9# Gyan – The Wisdom Which Liberates

Shlok

tatkarma yanna bandhāaya sā vidyā yā vimuktaye| āyāsāyāparaṁ karma vidya’nyā śilpanaipuṇam||1-19-41|| —śrīviṣṇupurāṇe prathamaskandhe ekonaviṁśo’dhyāyaḥ

That is action, which does not promote attachment; That is wisdom which liberates [one from bondage] All other action is mere [pointless] effort/hardship; all other knowledge is merely another skill/craftsmanship.

Above words are the wonderful Sanskrit shlok couplet which clearly sing the glory of the wisdom. It clearly says acquiring wisdom is the only action which does not create attachment to this material world only liberates one from all the bondage and one’s prejudices, negativity, ignorance greed and so on. Taking hardship for other material things is aimless and which will never satisfy your hunger only will create the attachment to them. Without wisdom all acquired information and knowledge is pointless.

From the birth to around 4-5 years of human life, the humans start to learn basic life skills like eating, walking, speaking, thinking, socializing etc and values like empathy, love, care etc. The most skills they learn, are from home and the environment around from own experiences.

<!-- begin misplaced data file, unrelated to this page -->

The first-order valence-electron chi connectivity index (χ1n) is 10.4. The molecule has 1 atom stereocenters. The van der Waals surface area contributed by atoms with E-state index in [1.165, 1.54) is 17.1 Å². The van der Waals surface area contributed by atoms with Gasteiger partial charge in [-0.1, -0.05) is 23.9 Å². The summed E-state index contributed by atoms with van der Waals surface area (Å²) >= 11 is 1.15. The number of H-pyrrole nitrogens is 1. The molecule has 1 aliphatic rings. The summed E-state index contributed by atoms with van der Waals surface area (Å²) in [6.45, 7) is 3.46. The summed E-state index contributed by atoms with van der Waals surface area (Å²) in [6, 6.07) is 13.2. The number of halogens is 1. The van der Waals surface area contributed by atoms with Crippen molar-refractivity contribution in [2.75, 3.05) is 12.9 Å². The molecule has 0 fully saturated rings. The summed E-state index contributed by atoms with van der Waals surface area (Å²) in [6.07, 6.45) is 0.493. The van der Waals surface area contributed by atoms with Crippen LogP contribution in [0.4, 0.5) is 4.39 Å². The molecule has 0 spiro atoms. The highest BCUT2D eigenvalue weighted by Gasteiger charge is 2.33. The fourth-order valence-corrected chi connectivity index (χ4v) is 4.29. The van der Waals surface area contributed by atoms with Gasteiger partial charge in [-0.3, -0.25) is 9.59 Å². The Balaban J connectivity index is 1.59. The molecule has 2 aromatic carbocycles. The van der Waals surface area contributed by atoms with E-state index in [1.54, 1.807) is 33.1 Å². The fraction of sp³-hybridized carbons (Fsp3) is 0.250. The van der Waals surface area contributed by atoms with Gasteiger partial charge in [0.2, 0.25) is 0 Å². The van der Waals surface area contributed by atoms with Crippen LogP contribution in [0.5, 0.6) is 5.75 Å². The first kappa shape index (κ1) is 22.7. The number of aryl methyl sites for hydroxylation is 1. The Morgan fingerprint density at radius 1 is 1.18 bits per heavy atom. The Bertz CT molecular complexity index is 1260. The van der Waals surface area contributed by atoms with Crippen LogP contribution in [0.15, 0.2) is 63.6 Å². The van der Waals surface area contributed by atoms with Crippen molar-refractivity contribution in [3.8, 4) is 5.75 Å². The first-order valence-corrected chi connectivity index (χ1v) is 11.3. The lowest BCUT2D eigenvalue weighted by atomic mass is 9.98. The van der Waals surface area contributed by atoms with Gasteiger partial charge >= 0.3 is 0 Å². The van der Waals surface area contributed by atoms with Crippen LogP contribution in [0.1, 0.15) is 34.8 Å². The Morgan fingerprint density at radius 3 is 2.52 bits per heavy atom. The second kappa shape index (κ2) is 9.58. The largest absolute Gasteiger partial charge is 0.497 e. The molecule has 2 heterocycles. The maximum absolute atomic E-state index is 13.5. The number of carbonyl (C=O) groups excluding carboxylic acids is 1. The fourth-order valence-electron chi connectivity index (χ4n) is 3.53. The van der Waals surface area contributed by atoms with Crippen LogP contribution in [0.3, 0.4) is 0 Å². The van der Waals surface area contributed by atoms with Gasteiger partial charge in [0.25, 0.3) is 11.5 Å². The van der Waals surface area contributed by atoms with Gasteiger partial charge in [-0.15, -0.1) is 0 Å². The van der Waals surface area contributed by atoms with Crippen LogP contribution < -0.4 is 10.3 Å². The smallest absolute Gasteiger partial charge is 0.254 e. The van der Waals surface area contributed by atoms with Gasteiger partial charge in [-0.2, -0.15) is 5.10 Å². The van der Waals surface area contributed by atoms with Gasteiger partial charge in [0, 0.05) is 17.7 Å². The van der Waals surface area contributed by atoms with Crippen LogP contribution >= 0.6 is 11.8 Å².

As human grows,He/she goes to any external educator like schools. That shapes the discipline, responsibility, accountability, analytical skill, imagination and so on in the human. Still the hunger for wisdom differ the person from another.

The education, information, knowledge and wisdom are unique and different facets of the human learning process.

Education is the formal learning process which person may have to go through regardless of the interest.

Information is the set of facts which you know when someone need to or have to know about something or someone. It is need and interest driven learning.

Knowledge is the combination of different facets of the learning. Deep understanding derived due to own or someone’s experiences from formal or informal education and the application of the information in the life situations.

Wisdom is the ability to apply education, information, knowledge, values, common sense, intuition, belief and experience while responding to particular life situation. By using wisdom makes you happy about the decisions you have taken and problems you have solved. This is the best possible ability can be derived from all the learning human can obtain from various forms. Customised wisdom applied on the particular life situations.

Wisdom

In Hindu ancient scriptures and texts, the four Ashram (phases) and Purushartha (meaning/goal of existence) of the life are described. The average human age was divided in 25 years’ phases. The Ashram and Purushartha divided into 25years each.

Human Age (Years) 0 to 25 26 to 50 51 to 75 75 till Death
Ashram Brahmacharya (Being the Celibate Student) Gruhastha (Married Family Man) Vanprastha (The Hermit in Retreat) Sanyasa (The Wandering Recluse)